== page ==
Seasonality
Our business is moderately seasonal, as our primary North American customers historically reduce production during the month of July and halt operations for approximately one week in December. Our European customers generally reduce production during the months of July and August and for one week in December. Shut-down periods in the rest of the world generally vary by country. In addition, automotive production is traditionally reduced in the months of July, August and September due to the launch of parts production for new vehicle models. Accordingly, our results reflect this seasonality.
Employees
As of December 31, 2013, we employed approximately 117,000 people (5,000 in the U.S., and 112,000 outside of the U.S.); 26,000 salaried employees and 91,000 hourly employees. In addition, we maintain an alternative workforce of 44,000 contract and temporary workers. Our employees are represented worldwide by numerous unions and works councils, including the IUE-CWA, the United Steel, Paper and Forestry, Rubber, Manufacturing, Energy, Allied Industrial and Service Workers International Union and its Local Union 87L (together, the “USW”), and Confederacion De Trabajadores Mexicanos. In the U.S., our employees are represented by only the IUE-CWA and the USW, with which we have competitive wage and benefit packages.
Environmental Compliance
We are subject to the requirements of U.S. federal, state and local, and non-U.S., environmental and safety and health laws and regulations. These include laws regulating air emissions, water discharge, hazardous materials and waste management. We have an environmental management structure designed to facilitate and support our compliance with these requirements globally. Although it is our intent to comply with all such requirements and regulations, we cannot provide assurance that we are at all times in compliance. Environmental requirements are complex, change frequently and have tended to become more stringent over time. Accordingly, we cannot assure that environmental requirements will not change or become more stringent over time or that our eventual environmental costs and liabilities will not be material.
Certain environmental laws assess liability on current or previous owners or operators of real property for the cost of removal or remediation of hazardous substances. In addition to clean-up actions brought by U.S. federal, state, local and non-U.S. agencies, plaintiffs could raise personal injury or other private claims due to the presence of hazardous substances on or from a property. We are currently in the process of investigating and cleaning up some of our current or former sites. In addition, there may be soil or groundwater contamination at several of our properties resulting from historical, ongoing or nearby activities.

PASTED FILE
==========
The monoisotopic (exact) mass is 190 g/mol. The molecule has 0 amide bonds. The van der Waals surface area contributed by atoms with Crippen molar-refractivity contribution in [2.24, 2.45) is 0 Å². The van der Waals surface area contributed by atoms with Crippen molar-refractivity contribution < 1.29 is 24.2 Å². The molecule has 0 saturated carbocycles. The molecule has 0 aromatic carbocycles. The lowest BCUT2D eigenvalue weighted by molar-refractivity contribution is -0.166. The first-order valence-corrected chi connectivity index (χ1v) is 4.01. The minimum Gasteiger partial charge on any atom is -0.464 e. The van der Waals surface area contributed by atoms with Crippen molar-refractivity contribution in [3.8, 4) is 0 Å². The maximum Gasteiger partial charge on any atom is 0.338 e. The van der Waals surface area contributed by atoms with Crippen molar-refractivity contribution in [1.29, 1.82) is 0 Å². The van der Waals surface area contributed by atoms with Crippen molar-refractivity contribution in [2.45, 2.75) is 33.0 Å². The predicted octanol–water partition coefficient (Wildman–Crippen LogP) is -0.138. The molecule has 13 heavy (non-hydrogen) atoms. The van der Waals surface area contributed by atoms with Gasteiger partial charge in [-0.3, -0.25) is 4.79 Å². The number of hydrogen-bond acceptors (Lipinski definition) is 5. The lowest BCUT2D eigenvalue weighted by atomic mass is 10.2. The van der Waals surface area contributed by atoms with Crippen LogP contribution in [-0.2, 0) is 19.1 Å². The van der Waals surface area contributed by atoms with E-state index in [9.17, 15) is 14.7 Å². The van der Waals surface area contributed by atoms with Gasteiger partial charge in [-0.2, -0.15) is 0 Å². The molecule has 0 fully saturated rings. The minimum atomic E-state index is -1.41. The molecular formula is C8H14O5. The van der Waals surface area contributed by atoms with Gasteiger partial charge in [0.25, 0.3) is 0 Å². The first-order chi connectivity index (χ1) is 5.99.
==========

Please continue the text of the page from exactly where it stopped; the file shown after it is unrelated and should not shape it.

At December 31, 2013, 2012 and 2011, the reserve for environmental investigation and remediation was approximately $21 million, $21 million and $22 million, respectively, of which $7 million, $8 million and $7 million, respectively, related to sites within the U.S. We cannot ensure that our eventual environmental remediation costs and liabilities will not exceed the amount of our current reserves. In the event that such liabilities were to significantly exceed the amounts recorded, our results of operations could be materially affected.

11


SUPPLEMENTARY ITEM. EXECUTIVE OFFICERS OF THE REGISTRANT
The name, age (as of January 31, 2014), current positions and description of business experience of each of our executive officers are listed below. Our executive officers are elected annually by the Board of Directors and hold office until their successors are elected and qualified or until the officer’s resignation or removal. Positions noted below reflect current service to Delphi Automotive PLC and prior service to Delphi Automotive LLP. Each officer listed below as a senior vice president was a vice president until February 2012.
Rodney O’Neal, 60, is chief executive officer (CEO) and president of Delphi and is a member of the company’s board of directors. He was named president and CEO in October 2009 and became a member of the board in May 2011. Mr. O’Neal was president and CEO of Old Delphi from January 2007. He was president and chief operating officer (COO) of Old Delphi from January 1, 2005. Prior to the president and COO position, Mr. O’Neal served as president of Old Delphi’s former Dynamics, Propulsion and Thermal sector from January 2003 and as executive vice president and president of Old Delphi’s former Safety, Thermal and Electrical Architecture sector from January 2000. Previously, he served as vice president and president of Delphi Interior Systems since November 1998 and general manager of the former Delphi Interior & Lighting Systems since May 1997. Mr. O’Neal served on the board of directors of Sprint/Nextel Corporation (2007-2013) and served on the board of directors of Goodyear Tire & Rubber Company (2004-2012).